WASHINGTON (Reuters) -U.S. Energy Secretary Jennifer Granholm said on Tuesday that chances of getting through Congress a mechanism called a clean energy standard, which aims to help boost low-carbon power technology, could improve if it includes incentives for U.S. states.
An energy efficiency and clean energy standard is included in President Joe Biden’s $2.3 trillion infrastructure plan, but it is uncertain how much of the blueprint will make it through Congress, where Biden’s fellow Democrats hold only slim majorities.
The standard, which sets deadlines for utilities to use power from clean energy sources, is a key part of Biden’s policy to help curb climate change by decarbonizing the power sector by 2035. Nuclear energy and carbon capture and storage technologies would be part of the policy, Gina McCarthy, White House national climate adviser, told reporters this month.
That could help preserve at-risk power plants, perhaps including some existing coal-powered facilities, which could help win votes.
Granholm said it remains to be seen whether the standard could be passed through the Senate by regular order, meaning 60 votes in the 100-member chamber, or through a process called reconciliation, for which it would need only a simple majority.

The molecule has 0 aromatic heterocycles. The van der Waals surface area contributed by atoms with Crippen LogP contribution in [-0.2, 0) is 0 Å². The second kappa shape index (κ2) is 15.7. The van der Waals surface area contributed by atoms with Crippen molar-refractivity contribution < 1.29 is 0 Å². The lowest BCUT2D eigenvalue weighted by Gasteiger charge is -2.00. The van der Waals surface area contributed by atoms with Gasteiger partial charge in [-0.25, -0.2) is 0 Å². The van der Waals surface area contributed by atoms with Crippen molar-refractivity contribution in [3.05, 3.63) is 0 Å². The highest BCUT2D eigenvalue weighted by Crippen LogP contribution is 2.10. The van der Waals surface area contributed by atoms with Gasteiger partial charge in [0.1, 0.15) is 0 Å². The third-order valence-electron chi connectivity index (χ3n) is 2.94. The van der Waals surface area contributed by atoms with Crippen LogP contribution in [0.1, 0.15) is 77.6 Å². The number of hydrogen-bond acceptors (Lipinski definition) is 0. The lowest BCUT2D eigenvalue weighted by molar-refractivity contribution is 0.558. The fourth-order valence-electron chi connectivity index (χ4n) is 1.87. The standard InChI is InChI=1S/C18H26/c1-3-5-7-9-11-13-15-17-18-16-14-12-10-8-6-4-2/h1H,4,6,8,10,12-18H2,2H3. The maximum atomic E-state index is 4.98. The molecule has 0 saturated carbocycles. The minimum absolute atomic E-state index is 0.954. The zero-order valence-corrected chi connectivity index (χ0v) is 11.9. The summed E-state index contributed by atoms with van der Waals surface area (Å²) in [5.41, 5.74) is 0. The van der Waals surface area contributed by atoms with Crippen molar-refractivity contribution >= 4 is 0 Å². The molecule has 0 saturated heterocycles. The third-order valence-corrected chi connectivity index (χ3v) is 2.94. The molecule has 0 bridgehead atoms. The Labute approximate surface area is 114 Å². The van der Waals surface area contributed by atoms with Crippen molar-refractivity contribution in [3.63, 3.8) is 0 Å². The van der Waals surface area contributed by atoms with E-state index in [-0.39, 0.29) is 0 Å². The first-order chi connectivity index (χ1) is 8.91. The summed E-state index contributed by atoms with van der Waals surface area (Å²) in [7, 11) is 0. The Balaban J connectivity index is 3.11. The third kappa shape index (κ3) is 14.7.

“So much of it depends on how it is crafted,” Granholm told the BNEF conference. There is “a way to consider crafting something that provides incentives to the states to be able to make that happen,” Granholm said.
She did not provide further details but said the incentives could be similar to “Race to the Top” program in which states had access to competitive grants from the U.S. Education Department to help them meet high school education standards.
Several bills have a clean energy standard, including one sponsored by Representative Frank Pallone and two other Democrats in the U.S. House.
Biden’s proposed budget last week provided money for the Energy Department to oversee a clean energy standard.
(Reporting by Timothy Gardner; Editing by Dan Grebler)
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